There are several ways that an adventurous director can get swallowed up by Hollywood, and the career of Marc Webb is a case in point. Eight years ago, he made (500) Days of Summer, a love story told out of order — it was like a relationship drama on iPod shuffle — that was so freshly done it would have been a wistful, revealing movie even if the scenes had unfolded chronologically. The film catapulted Webb onto the A-list, where he was handed the privilege of making The Amazing Spider-Man (2012) and The Amazing Spider-Man 2 (2014) — staggeringly unnecessary, blockbuster-by-the-numbers reboots that would have sapped the spirit of Orson Welles. So that’s one way to get swallowed. Here’s another: Webb’s new feature, Gifted, tells the story of a child prodigy (it costars Chris Evans from the Captain America films), and it’s a small-scale movie driven by dialogue and acting and emotion. So Webb, theoretically, is getting back in touch with his filmmaking roots. Except for one thing: The movie is a bit of a crock — a stacked-deck family drama that’s all bits and pieces stuck together out of a screenwriter’s handbook. It’s watchable, and Webb stages it with polish and taste, but in a larger sense he gets swallowed again.
Mary Adler, played by the avid and charming McKenna Grace, is six years old, and she’s a genius, able to solve differential equations in a millisecond, with a mind that soars over that of her child peers. Yet that’s why her uncle, Frank (Evans), a Florida boat repairman who has raised (and home-schooled) her himself, now insists on enrolling Mary in the first grade of an ultra-ordinary elementary school. He’s got his own reasons for not wanting her to be stigmatized as “special.”
On that score, he’s out of luck. The very first day of class, Mary impresses her teacher, Bonnie Stevenson (Jenny Slate), with her extraordinary skills at addition, then multiplication, then her ability to talk back like an alien who has found herself among lesser beings. This leads to Frank and Bonnie meeting up and falling for each other, even though they know the whole parent/teacher relationship thing doesn’t feel quite kosher. And it leads to a key relative swooping into the picture — Mary’s maternal grandmother, Evelyn (Lindsay Duncan), who wants the girl to be raised like the extraordinary brainiac wizard she is. Mary’s genius, you see, runs in the family. Her mother was a famous math prodigy, but at 22, shortly after Mary was born, she came to a tragic end as a result of it, and that’s where Frank stepped in. Evelyn has returned because she, too, is a mathematician, as well as a sparkling and cultivated British snob who wants the child to embrace her “superior” nature.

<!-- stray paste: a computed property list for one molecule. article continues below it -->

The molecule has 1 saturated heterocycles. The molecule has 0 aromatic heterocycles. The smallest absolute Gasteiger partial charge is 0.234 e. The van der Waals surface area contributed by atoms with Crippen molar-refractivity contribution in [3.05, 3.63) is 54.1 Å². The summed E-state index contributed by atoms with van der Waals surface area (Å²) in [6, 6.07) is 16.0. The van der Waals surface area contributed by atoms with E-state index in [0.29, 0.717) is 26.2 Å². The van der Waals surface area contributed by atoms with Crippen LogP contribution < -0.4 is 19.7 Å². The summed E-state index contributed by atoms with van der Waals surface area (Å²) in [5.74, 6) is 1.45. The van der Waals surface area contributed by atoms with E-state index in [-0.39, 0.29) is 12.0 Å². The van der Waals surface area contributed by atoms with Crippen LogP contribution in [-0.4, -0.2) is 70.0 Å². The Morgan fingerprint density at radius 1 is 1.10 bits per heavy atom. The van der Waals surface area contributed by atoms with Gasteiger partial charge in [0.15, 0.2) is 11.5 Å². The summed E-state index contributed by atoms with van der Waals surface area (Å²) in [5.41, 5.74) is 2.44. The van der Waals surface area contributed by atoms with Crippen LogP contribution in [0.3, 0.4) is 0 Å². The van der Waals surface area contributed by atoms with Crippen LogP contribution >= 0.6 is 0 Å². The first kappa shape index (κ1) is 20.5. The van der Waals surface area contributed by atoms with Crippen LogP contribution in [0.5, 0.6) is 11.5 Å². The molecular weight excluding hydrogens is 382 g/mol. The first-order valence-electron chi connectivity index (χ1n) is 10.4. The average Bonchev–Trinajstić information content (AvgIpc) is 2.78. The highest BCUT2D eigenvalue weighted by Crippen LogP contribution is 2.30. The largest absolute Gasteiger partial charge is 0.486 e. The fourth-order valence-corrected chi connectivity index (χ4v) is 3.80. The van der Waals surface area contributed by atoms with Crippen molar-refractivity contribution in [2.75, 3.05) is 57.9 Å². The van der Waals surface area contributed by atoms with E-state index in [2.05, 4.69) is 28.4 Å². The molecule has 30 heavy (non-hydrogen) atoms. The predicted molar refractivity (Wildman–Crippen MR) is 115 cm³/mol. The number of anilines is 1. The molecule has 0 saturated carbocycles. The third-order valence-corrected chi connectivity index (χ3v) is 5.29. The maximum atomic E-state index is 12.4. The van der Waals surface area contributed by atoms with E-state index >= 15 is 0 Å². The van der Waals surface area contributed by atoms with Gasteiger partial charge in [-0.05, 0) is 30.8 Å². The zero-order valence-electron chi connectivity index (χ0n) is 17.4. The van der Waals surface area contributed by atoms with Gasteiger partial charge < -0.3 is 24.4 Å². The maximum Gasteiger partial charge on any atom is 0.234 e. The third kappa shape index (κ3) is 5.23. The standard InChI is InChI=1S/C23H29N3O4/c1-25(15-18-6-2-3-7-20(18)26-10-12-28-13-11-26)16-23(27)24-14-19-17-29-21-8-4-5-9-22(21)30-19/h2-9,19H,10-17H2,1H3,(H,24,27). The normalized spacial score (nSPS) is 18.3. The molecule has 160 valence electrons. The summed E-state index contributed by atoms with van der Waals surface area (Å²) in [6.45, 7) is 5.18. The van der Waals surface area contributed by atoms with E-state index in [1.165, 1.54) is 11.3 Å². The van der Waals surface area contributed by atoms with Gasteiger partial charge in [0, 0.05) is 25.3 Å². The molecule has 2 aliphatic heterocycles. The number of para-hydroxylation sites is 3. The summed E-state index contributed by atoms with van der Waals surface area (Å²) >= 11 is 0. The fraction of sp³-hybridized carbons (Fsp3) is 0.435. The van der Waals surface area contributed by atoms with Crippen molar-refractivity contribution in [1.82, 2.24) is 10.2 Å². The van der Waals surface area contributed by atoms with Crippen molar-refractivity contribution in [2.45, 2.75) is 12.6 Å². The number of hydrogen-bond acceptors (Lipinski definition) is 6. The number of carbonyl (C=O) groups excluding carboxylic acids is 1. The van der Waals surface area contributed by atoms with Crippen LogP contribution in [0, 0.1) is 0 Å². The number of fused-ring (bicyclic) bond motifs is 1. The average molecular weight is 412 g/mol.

Precocious child actors can be annoying, especially when they’re playing kids brilliant beyond their years, but McKenna Grace, with appraising eyes, her top front teeth missing, and a sugary but brisk delivery that is never less than spontaneous, is like the Drew Barrymore of E.T. on speed-dial. When Mary gripes that children her age bore her, it isn’t just haughty code for how smart she is; you really feel her alienation — her sadness at being a girl apart. Yet the movie, like Jodie Foster’s similarly themed Little Man Tate (1991), doesn’t deepen or explore its central whiz kid’s experience. When Frank balks at the chance to place Mary (with full scholarship) at a nearby school for super-advanced students, it sets up Gifted as a custody battle that’s really about the issue of how Mary should be raised.
Once the movie gets into court, the hokum flies. It doesn’t really parse that Frank’s status as a guardian could be subjected to such a serious legal challenge. He’s the brother of Mary’s mother, and for close to seven years he has been a scrupulous, compassionate parental figure. (Meanwhile, Mary’s grandmother ignored her, and her biological father has never even seen her.) But there’s a trumped-up moment where it’s revealed that Frank has no health insurance. This is a screenwriter’s cheap gambit, since it contradicts Frank’s highly devoted and responsible character as it’s been presented to us. Basically, the movie has to figure out a way to separate Frank and Mary, to get our tear ducts flowing. And even then, it can’t accomplish the mission without Frank’s (contrived) help: The arrangement he suddenly agrees to is so wrong that the audience isn’t thinking “Oh, no!” so much as “Say, what?”
Chris Evans, abashed and rumpled, with a grease monkey’s can’t-be-bothered-to-shave beard, gives an engaged performance, exuding a homespun warmth we haven’t seen in the Captain America films. And the Scottish actress Lindsay Duncan takes the role of Evelyn the upper-crust witch, who could have been a pure villain, and poises her between the dastardly and the enlightened. Evelyn, who crushed the life out of her daughter, doesn’t want to make that mistake a second time; by the end, there’s room even for her in the family circle of love. Gifted wants to be an “honest” tearjerker, but it’s as plotted out as an equation on a blackboard. It’s the undergirding of formula that roots the movie in the commercial marketplace, but that may ultimately limit its appeal.